Saturday, June 18, 2011

The Enigma of Kaspar Hauser (Jeder für sich und Gott gegen alle) (1974)

Director: Werner Herzog. Cast: Bruno S., Walter Ladengast, Brigitte Mira. 110 min. West Germany. History/Drama.

My Herzog obssession continues. Young Kaspar Hauser suddenly appeared in the Nuremberg town square in 1828, with a letter in hand and barely able to speak. Wikipedia's account of the mystery is incongruous with that of Herzog's, as Hauser was described as a "pathological swindler". But Herzog doesn't care. He uses the mystery to show when a virginal mind is confronted with the hardcore beliefs of a society, it can offer completely different theories for the same observations, and not be too far off. Makes you think: is there any concept ingrained in our brains not derived from the environment?

PS: The movie's original title translates Every Man for Himself and God Against All.

Mo says:


  1. Agree with your points . i liked the movie and i think Herzog beautifully described such significant confrontation between society and such pure and untouched mind .I mean we saw all range of people in society involved in this case ,including kind and nice people who wanted to take care of him and help him to learn and survive,while there was individuals who make fun of him and a number people who care about him just because as a data for their study or proving their theory and get a result in their research and finnaly there was an unknown enemy whose identity and his reasons for torturing such pure mind ,imprison him for 20 years and finally such devil attampt for injuring him is unreleaved for audience totally at all.Beside of such pov of people mentioned before, we have perspective of Kasper to the life with some words like : The dark cell was better than outside or " Whar are women good for ? or that story showing that a blind man is more capable to see and has owned bright vision to all facts than normal healthy people.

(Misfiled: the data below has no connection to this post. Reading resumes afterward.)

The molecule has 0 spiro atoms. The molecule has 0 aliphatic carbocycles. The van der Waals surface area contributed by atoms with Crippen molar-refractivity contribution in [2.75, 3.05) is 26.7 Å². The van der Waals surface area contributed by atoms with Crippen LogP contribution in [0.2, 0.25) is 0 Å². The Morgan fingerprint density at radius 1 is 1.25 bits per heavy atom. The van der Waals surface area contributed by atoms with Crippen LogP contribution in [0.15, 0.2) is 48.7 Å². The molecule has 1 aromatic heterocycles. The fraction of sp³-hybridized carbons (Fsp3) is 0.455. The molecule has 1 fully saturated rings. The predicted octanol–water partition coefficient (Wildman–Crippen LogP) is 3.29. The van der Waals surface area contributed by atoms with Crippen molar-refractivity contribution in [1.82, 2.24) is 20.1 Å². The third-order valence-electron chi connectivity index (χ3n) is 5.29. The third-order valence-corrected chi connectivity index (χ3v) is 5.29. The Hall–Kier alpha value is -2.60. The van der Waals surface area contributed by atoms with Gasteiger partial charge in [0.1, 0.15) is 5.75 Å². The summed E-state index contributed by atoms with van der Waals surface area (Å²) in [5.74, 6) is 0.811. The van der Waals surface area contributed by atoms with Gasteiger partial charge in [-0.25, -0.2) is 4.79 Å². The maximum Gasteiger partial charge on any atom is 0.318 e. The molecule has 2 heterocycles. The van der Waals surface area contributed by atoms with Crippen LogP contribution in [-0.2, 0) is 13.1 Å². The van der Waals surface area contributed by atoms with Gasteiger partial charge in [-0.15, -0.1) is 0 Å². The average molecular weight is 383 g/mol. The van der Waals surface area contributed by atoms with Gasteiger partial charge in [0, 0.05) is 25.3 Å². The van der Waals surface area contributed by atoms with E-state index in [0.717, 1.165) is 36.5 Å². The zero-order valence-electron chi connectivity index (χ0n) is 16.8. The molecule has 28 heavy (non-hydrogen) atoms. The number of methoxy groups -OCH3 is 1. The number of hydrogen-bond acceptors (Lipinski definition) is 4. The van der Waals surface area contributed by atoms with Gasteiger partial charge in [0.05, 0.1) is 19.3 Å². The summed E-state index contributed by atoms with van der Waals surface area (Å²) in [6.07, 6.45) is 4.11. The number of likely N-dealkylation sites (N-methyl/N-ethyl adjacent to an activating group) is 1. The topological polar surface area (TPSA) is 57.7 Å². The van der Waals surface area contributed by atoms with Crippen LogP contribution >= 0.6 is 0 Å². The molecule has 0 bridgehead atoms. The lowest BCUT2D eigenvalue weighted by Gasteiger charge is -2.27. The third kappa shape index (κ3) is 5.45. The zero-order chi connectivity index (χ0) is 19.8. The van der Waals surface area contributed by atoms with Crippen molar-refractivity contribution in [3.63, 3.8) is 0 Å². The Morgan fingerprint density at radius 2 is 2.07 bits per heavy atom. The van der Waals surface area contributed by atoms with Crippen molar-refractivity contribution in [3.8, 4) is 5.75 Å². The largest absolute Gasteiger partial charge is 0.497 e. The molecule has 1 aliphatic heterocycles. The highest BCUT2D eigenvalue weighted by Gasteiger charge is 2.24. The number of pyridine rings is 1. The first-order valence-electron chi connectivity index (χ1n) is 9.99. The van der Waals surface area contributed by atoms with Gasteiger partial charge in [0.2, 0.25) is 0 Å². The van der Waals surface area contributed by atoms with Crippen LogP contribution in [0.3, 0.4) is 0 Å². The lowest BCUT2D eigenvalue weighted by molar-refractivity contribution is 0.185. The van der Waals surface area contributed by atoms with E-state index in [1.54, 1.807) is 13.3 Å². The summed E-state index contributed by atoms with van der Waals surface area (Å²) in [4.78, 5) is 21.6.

The title translation is great!, religon and some beliefs about GOD, Church, priest and pray were under question too if i felt right.

  2. One of Kaspar's interpretations that impressed me the most, was when he said a room is bigger than a tower, because you can see a room on all four sides around you, but you can see a tower only on one side in front of you! Incredible analysis!

    Or his answer to the riddle, which was about a "Man-frog" and completely made sense, but just because it didn't fit to everyday logic, it was rejected.

  3. I loved this film a friend lent it to me as part of a Herzog boxed set. It was funny and touching and tragic.
    The set also contained the most disturbing movie I have ever seen, Even Dwarfs Started Small. I was sickened by this vile picture, even thinking of it now makes me feel nervous.

  4. A disturbing Herzog movie is right up my alley. My search for "Even Dwarfs Started Small" starts now.

  5. Be warned it does contain scenes of real animal cruelty and just plain creepiness.

  6. The Herzog movie that's creeped me out the most so far was "Grizzly Man". Let's see how this compares.

  7. I was warned not to watch it but of course that made me all the more determined to. You have been warned but I suspect like me you will still watch it. Maybe I'm just over sensitive?

  8. It's the effect of the forbidden fruit! Telling one not to eat it is "specifically" asking them to do so.


    About the sensitivity issue, I'll just have to watch it and see.

  9. It was years ago I watched it and I will never watch it again. It's a powerful movie and a testament to Herzog's powers. No other film I have ever seen comes close to making me feel like that and I hope never will.